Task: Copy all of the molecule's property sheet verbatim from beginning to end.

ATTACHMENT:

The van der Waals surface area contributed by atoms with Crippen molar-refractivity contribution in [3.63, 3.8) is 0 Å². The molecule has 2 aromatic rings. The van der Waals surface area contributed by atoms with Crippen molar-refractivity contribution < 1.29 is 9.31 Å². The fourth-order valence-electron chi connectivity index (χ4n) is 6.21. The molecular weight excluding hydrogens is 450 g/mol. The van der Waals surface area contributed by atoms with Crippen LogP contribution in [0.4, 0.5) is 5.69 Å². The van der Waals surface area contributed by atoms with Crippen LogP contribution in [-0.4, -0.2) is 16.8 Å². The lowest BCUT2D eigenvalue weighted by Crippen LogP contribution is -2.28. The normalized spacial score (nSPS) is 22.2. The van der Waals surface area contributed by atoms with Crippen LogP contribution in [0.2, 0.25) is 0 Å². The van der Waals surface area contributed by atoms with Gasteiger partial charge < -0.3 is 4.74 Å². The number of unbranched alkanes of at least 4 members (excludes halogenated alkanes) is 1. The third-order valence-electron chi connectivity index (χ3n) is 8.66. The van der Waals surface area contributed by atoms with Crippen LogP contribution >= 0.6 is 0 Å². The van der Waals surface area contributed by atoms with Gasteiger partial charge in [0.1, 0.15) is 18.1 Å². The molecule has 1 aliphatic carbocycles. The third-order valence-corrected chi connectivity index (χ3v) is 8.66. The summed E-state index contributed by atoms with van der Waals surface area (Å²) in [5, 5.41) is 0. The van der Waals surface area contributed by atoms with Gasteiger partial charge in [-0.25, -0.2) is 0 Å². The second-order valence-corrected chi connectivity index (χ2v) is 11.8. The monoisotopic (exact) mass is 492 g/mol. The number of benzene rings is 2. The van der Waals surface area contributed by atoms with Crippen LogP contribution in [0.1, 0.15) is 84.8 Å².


The van der Waals surface area contributed by atoms with Crippen molar-refractivity contribution in [3.63, 3.8) is 0 Å². The molecule has 2 aromatic rings. The van der Waals surface area contributed by atoms with Crippen molar-refractivity contribution < 1.29 is 9.31 Å². The fourth-order valence-electron chi connectivity index (χ4n) is 6.21. The molecular weight excluding hydrogens is 450 g/mol. The van der Waals surface area contributed by atoms with Crippen LogP contribution in [0.4, 0.5) is 5.69 Å². The van der Waals surface area contributed by atoms with Crippen LogP contribution in [-0.4, -0.2) is 16.8 Å². The lowest BCUT2D eigenvalue weighted by Crippen LogP contribution is -2.28. The normalized spacial score (nSPS) is 22.2. The van der Waals surface area contributed by atoms with Crippen LogP contribution in [0.2, 0.25) is 0 Å². The van der Waals surface area contributed by atoms with Gasteiger partial charge < -0.3 is 4.74 Å². The number of unbranched alkanes of at least 4 members (excludes halogenated alkanes) is 1. The third-order valence-electron chi connectivity index (χ3n) is 8.66. The van der Waals surface area contributed by atoms with Crippen LogP contribution >= 0.6 is 0 Å². The van der Waals surface area contributed by atoms with Gasteiger partial charge in [0.1, 0.15) is 18.1 Å². The molecule has 1 aliphatic carbocycles. The third-order valence-corrected chi connectivity index (χ3v) is 8.66. The summed E-state index contributed by atoms with van der Waals surface area (Å²) in [5, 5.41) is 0. The van der Waals surface area contributed by atoms with Gasteiger partial charge in [-0.25, -0.2) is 0 Å². The second-order valence-corrected chi connectivity index (χ2v) is 11.8. The monoisotopic (exact) mass is 492 g/mol. The number of benzene rings is 2. The van der Waals surface area contributed by atoms with Crippen LogP contribution in [0.1, 0.15) is 84.8 Å².